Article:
15 February 2022

Mind Australia’s Aftercare program for LGBTQIA+ people experiencing suicidal thoughts has seen a rise in referrals as debate over the Religious Discrimination Bill and its impact on the LGBTQIA+ community dominated public discourse in recent weeks.

The bill, which has resulted in debate over the rights of transgender school students, has led to an increase in referrals for psychological distress and suicidality at Mind’s Aftercare program.

Aftercare – a free local program based in Melbourne’s northern suburb of Northcote - has received more referrals via the Mind website in the last two weeks than in the previous two months combined.

Mind CEO Gill Callister said the “prominent and dangerous debate” about the rights of LBGTQIA+ students had directly contributed to a rise in people seeking support for suicidality at the Aftercare program.

“Mind’s Aftercare program continues to develop and evaluate solutions to support much-needed mental health services for LGBTIQA+ communities in Australia but this program currently only services Melbourne – a small portion of a much larger community which continues to be disproportionately affected by mental health and wellbeing issues, including depression and suicide,” Ms Callister said.

“There is now an established body of research showing significant variations in the prevalence of mental ill-health in LGBTIQA+ communities compared to the mainstream, which suggests that LGBTIQA+ people are at increased risk of a range of mental health problems, including depression, anxiety disorders, self-harm and suicide, due to their experiences of heterosexist discrimination and abuse.

“There needs to be an increased awareness about the impact of reckless public debate which carelessly discriminates against LGBTIQA+ communities and in particular LGBTIQA+ youth, and the potentially severe consequences that it has.”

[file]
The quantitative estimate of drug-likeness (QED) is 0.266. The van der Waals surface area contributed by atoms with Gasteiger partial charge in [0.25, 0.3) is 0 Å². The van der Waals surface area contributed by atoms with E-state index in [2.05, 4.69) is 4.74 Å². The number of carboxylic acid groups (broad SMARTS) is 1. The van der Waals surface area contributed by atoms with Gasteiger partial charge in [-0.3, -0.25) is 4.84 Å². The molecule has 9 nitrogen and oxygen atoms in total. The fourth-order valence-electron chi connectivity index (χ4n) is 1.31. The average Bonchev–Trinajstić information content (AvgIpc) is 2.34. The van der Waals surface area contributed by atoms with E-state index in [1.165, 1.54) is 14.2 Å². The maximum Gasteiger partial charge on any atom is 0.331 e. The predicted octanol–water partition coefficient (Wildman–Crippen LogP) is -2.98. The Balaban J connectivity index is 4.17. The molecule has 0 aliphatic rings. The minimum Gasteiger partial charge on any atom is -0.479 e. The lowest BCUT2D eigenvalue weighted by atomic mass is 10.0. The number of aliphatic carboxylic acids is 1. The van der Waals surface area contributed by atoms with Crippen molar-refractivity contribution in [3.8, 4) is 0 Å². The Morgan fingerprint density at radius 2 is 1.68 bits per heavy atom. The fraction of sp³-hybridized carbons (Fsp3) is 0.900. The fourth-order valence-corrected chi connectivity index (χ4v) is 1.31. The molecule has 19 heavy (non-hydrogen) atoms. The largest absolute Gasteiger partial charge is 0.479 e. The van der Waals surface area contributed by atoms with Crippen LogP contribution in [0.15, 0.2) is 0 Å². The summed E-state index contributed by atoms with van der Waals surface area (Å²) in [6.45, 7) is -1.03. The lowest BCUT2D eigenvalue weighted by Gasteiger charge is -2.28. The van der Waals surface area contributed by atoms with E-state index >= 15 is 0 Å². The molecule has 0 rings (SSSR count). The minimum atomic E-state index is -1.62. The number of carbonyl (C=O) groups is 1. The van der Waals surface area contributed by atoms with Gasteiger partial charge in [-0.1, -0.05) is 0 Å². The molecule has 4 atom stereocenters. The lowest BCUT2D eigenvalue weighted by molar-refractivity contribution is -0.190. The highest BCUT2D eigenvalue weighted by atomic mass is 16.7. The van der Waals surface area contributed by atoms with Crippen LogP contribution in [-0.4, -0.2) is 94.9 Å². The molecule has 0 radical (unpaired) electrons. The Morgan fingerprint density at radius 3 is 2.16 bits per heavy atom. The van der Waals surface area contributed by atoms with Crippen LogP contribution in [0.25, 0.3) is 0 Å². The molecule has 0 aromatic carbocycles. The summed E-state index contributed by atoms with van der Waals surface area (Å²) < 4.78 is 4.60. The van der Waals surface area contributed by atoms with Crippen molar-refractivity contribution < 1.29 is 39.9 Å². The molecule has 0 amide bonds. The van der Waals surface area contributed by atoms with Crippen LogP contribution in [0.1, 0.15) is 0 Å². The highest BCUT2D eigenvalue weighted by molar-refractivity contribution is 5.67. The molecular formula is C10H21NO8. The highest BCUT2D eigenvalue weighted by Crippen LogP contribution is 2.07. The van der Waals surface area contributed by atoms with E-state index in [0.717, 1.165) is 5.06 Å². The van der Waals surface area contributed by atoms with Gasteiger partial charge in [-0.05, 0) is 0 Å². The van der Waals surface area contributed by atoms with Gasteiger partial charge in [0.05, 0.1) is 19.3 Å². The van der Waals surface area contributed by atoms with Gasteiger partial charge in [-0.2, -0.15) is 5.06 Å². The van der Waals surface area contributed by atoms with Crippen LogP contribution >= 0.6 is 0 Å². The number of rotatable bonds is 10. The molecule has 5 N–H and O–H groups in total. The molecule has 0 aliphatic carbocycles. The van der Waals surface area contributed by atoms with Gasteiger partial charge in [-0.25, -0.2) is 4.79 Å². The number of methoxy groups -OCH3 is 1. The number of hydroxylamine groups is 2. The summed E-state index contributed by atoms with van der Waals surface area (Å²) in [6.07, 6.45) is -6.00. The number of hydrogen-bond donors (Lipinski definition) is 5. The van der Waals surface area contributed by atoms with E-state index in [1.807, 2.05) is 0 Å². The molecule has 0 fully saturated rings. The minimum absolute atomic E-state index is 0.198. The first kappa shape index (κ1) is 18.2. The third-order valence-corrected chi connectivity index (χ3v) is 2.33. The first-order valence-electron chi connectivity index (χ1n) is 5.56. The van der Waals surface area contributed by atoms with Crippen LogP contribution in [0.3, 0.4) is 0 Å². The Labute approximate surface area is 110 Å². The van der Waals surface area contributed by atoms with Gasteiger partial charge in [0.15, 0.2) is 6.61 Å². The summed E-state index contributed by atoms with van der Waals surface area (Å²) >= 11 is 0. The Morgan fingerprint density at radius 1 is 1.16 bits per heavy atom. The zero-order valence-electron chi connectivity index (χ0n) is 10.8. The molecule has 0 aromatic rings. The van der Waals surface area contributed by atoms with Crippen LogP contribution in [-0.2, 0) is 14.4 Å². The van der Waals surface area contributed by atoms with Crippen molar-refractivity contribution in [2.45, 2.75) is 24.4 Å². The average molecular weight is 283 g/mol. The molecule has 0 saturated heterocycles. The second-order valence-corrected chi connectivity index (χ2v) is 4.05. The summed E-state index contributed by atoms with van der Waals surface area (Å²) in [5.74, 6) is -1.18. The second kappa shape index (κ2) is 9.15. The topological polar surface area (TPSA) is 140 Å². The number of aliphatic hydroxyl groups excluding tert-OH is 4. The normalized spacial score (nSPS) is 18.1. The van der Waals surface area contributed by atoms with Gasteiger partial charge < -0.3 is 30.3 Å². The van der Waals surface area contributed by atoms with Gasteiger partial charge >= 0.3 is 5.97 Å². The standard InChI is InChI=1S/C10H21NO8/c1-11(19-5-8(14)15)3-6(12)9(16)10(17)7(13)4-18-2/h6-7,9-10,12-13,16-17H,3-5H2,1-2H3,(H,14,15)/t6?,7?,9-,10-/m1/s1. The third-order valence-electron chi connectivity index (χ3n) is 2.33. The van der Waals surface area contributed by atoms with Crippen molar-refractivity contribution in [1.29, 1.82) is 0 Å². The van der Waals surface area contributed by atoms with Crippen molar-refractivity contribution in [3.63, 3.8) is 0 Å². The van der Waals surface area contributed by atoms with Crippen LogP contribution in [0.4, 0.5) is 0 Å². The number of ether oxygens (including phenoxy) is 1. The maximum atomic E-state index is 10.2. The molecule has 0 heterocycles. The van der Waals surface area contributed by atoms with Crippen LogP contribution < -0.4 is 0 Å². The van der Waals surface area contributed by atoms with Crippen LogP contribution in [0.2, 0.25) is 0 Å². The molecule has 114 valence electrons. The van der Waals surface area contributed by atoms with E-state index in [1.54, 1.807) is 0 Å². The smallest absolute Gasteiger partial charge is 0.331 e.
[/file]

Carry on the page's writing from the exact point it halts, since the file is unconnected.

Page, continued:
The program which is delivered by Mind and funded by the North Western Melbourne Primary Health Network, supports people who are LGBTQIA+ and are having thoughts or intentions of suicide.

Aftercare Practice Lead Ms Regan Sharp, one of a number of mental health peer support and allied health workers in the Aftercare team, said the program provides “valuable recovery-focused support for LGBTIQA+ people”.

“It’s inclusive, it’s affirming and it’s an incredibly important service,” Ms Sharp said.

“We know that when we have these debates publicly there can be harmful commentary, which can have a negative impact on our community, some of whom are already grappling with mental health issues.

“We know that there is a direct link to psychological distress and suicidality from these public discussions, particularly among young people.”

Aftercare offers recovery-focused, short-term practical outreach and counselling-based support to help clients and their friends and family to find inclusive and affirming care and strategies for their mental health and wellbeing. Aftercare clients range from adolescents to older people living in Melbourne.

Aftercare is currently not accepting walk-ins. For more information call Mind Connect on 1300 286 463 or visit the Mind website here.

If you need immediate help, please contact Lifeline on 131 114 or QLife 1800 184 527.

For information on Mind’s Diversity and Inclusion Framework which demonstrates our commitment to diversity and inclusion and guides the way we work, visit the Mind website here.